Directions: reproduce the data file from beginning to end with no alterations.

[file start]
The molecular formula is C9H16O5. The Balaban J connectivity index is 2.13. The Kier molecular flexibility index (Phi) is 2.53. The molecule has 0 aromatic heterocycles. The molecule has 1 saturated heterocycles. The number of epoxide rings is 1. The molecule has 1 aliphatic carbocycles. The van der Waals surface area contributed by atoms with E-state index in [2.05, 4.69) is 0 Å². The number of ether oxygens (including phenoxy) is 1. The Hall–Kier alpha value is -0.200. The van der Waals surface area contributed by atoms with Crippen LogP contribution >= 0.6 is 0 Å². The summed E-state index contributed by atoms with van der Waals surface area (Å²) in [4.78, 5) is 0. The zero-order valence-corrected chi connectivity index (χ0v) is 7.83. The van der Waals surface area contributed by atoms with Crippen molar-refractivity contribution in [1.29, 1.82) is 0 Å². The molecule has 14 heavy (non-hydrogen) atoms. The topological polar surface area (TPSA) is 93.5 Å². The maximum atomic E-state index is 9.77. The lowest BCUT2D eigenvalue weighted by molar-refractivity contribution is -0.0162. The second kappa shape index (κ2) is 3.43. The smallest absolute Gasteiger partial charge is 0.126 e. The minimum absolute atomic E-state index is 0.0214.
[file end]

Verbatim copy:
The molecular formula is C9H16O5. The Balaban J connectivity index is 2.13. The Kier molecular flexibility index (Phi) is 2.53. The molecule has 0 aromatic heterocycles. The molecule has 1 saturated heterocycles. The number of epoxide rings is 1. The molecule has 1 aliphatic carbocycles. The van der Waals surface area contributed by atoms with E-state index in [2.05, 4.69) is 0 Å². The number of ether oxygens (including phenoxy) is 1. The Hall–Kier alpha value is -0.200. The van der Waals surface area contributed by atoms with Crippen LogP contribution >= 0.6 is 0 Å². The summed E-state index contributed by atoms with van der Waals surface area (Å²) in [4.78, 5) is 0. The zero-order valence-corrected chi connectivity index (χ0v) is 7.83. The van der Waals surface area contributed by atoms with Crippen molar-refractivity contribution in [1.29, 1.82) is 0 Å². The molecule has 14 heavy (non-hydrogen) atoms. The topological polar surface area (TPSA) is 93.5 Å². The maximum atomic E-state index is 9.77. The lowest BCUT2D eigenvalue weighted by molar-refractivity contribution is -0.0162. The second kappa shape index (κ2) is 3.43. The smallest absolute Gasteiger partial charge is 0.126 e. The minimum absolute atomic E-state index is 0.0214.